A white woman with blonde hair pulled back in a pony tail stands in front of an office desk. She is wearing a purple turtleneck sweater and a long beige skirt, holding a sign that reads "It's a child, not a choice."
Megan McNulty as an anti-abortion protester in Title Ten at Artemisia Theatre Credit: Willow James

Int. messy Chicago apartment, unseasonably hot end of November. 

Being a theater critic can be so isolating when you don’t fit the story being told. Most of the time, I sit through shows that center on the cishet male experience or at the very least shows that don’t pass the Bechdel Test. I am not shy about how much I loathe theater that rehashes the same, tired narrative. Yet, every once in a while I get a glimpse of something new which, even then, can be struck a deadly blow if one voice demands it. 

[increasingly exasperated] 

I have a master’s degree in writing, rhetoric, and discourse with a certificate in women and gender studies. I’ve written for Ms. Magazine. I’ve worked for Planned Parenthood. I grew up Catholic. I have polycystic ovary syndrome, which means I have fertility and period issues. Title Ten at Artemisia Theatre, written and codirected by artistic director Julie Proudfoot (Willow James also directs), should have been my cup of tea. [pause] But it wasn’t. 

Title Ten
Through 12/18: Thu-Sat 7:30 PM, Sun 2:30 PM, Theater Wit, 1229 W. Belmont, 773-975-8150, artemisiatheatre.org, $25-$44

[cross to center] 

Nine monologues over the course of 90 minutes. The play is a two-hander asking far too much of the two actors (Kaitlyn Cheng and Melanie McNulty) in its employ. A well-timed monologue is one thing, an excellent opportunity for epiphany, but there are some stories that are best served by dialogue. Especially with a topic like abortion, folks with uteruses spend a lot of time talking to themselves or feeling like they’re talking to a wall. When we’re given the chance to talk about Title X so openly, some of our stories are best served through an act of showing rather than telling.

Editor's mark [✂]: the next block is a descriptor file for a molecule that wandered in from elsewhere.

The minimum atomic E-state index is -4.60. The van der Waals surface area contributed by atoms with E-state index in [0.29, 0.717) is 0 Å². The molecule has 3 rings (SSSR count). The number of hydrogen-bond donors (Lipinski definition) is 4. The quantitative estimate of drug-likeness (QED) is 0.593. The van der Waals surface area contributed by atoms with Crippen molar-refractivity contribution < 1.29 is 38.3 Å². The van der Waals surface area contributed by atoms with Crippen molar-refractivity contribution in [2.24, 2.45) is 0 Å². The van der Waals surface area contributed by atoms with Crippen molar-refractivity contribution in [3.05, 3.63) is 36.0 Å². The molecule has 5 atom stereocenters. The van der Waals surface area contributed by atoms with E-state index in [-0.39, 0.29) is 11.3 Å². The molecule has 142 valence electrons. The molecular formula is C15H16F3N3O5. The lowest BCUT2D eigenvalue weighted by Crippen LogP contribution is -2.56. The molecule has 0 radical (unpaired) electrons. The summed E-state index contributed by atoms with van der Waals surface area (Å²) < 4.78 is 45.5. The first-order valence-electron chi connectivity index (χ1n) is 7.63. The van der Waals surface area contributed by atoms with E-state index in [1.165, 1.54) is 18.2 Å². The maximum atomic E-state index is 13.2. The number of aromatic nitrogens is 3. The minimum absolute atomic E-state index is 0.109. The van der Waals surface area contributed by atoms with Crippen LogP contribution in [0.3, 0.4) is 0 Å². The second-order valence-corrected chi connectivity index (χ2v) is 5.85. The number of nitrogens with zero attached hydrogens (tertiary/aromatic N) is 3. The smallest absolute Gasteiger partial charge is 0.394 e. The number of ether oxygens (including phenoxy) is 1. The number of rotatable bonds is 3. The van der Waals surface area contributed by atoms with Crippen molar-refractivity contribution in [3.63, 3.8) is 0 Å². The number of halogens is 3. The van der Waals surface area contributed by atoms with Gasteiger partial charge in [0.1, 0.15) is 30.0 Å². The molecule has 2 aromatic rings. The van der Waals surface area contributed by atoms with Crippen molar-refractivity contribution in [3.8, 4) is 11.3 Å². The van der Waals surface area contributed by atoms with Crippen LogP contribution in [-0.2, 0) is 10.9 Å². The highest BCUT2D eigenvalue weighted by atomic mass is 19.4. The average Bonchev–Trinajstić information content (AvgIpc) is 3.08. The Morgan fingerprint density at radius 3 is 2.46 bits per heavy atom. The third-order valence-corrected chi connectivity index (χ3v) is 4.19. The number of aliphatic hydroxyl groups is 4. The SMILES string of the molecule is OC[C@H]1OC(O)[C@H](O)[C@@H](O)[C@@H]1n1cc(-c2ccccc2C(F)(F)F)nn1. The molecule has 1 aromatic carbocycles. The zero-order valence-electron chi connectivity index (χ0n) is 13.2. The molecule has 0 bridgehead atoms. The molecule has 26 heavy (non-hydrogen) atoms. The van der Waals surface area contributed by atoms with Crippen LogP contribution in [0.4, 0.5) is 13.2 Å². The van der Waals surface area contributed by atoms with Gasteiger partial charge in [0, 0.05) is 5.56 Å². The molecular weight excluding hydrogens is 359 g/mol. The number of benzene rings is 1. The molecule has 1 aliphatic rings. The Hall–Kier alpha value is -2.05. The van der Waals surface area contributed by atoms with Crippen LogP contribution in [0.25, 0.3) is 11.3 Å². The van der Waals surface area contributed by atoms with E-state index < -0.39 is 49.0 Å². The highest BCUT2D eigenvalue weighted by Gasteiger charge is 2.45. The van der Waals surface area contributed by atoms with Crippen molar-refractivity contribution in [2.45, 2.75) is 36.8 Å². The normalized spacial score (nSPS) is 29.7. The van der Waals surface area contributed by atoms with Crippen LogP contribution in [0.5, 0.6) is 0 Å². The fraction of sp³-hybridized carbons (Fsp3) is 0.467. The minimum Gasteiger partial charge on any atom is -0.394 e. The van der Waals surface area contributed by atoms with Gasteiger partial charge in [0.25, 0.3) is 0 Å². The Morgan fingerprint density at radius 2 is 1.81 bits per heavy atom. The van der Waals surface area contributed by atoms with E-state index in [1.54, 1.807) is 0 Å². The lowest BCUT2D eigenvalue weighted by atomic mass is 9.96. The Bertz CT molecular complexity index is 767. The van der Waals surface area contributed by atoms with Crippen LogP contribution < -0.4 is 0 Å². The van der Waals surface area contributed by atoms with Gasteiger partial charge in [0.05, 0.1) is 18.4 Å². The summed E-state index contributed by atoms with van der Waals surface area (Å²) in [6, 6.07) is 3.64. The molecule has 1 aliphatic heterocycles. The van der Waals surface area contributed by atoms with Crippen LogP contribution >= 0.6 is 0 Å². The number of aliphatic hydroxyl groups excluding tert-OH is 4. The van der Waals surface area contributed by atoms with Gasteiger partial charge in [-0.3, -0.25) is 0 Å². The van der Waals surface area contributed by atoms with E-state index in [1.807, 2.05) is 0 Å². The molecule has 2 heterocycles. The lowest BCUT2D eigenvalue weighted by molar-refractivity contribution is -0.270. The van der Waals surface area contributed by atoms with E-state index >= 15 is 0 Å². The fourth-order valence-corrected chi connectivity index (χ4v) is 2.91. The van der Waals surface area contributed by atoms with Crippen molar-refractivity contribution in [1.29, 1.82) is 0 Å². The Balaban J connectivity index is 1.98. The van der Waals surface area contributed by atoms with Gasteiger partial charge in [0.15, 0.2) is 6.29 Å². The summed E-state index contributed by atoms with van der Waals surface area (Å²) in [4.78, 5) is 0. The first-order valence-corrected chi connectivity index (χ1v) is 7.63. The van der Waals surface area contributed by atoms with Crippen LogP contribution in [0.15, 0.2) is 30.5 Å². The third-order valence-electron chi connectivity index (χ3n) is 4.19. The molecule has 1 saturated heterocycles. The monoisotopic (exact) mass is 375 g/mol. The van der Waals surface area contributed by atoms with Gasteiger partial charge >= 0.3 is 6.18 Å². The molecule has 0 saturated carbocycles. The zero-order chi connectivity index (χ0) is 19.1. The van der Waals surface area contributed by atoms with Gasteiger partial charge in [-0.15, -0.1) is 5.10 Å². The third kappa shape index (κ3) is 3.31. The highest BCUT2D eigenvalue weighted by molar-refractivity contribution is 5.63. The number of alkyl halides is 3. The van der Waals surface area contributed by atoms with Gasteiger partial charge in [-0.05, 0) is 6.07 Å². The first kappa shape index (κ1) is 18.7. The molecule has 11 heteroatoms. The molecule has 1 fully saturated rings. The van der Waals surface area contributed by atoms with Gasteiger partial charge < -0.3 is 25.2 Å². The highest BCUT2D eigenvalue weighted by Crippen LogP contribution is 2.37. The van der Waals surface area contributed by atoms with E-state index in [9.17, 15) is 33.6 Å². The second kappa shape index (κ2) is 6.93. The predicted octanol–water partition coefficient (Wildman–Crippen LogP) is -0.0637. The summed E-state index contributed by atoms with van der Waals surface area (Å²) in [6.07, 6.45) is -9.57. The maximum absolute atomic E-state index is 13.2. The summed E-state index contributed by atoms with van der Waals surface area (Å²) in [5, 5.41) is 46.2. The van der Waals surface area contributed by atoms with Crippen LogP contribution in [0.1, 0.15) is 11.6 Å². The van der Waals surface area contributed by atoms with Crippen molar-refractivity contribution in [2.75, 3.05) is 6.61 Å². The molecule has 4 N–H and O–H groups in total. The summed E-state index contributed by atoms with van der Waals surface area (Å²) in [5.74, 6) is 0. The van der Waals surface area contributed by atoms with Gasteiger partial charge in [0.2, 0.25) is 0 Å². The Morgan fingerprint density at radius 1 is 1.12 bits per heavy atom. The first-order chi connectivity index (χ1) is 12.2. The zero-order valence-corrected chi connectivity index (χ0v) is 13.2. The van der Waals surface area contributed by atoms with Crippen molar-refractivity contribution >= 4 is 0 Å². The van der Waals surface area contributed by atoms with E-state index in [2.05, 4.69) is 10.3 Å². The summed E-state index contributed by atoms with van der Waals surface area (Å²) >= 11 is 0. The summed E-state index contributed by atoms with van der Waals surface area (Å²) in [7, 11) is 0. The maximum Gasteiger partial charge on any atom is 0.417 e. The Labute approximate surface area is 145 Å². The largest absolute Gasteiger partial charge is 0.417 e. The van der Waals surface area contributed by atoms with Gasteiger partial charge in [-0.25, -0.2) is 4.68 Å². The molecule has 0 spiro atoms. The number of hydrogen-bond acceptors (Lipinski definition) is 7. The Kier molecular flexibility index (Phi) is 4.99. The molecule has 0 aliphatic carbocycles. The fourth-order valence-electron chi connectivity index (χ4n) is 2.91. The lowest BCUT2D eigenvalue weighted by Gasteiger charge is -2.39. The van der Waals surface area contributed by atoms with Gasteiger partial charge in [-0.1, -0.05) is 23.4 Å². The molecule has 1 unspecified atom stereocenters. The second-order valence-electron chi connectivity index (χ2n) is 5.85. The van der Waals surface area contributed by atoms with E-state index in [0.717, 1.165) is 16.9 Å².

[realizes the irony of that last statement as this is a crude monologue at best]

If we’re going to tell intimate stories of tribulation, let’s really dig into them. Give audiences a full scene of a credible fearful interview between an immigration officer and an asylum-seeking mom. Allow us a chance to see the interaction not just from the side of the problematic officer. Let audiences see how harmful the process is. Parcel out monologues along with dialogue. Give us moments to really sink our teeth into. Play devil’s advocate at times, sure, but show us the pro-birthers protesting at clinics with more authenticity. 

Kaitlyn Cheng in Title Ten at Artemisia Theatre Credit Willow James

[increasing intensity] 

Give in to the vitriol, pain, heartache, and joy. Really give us the experience of what it is to exist in a world, as the text says, that demands so much of us simply for existing in these bodies. 

[hand over heart, three deep breaths]

Just let the stories really breathe.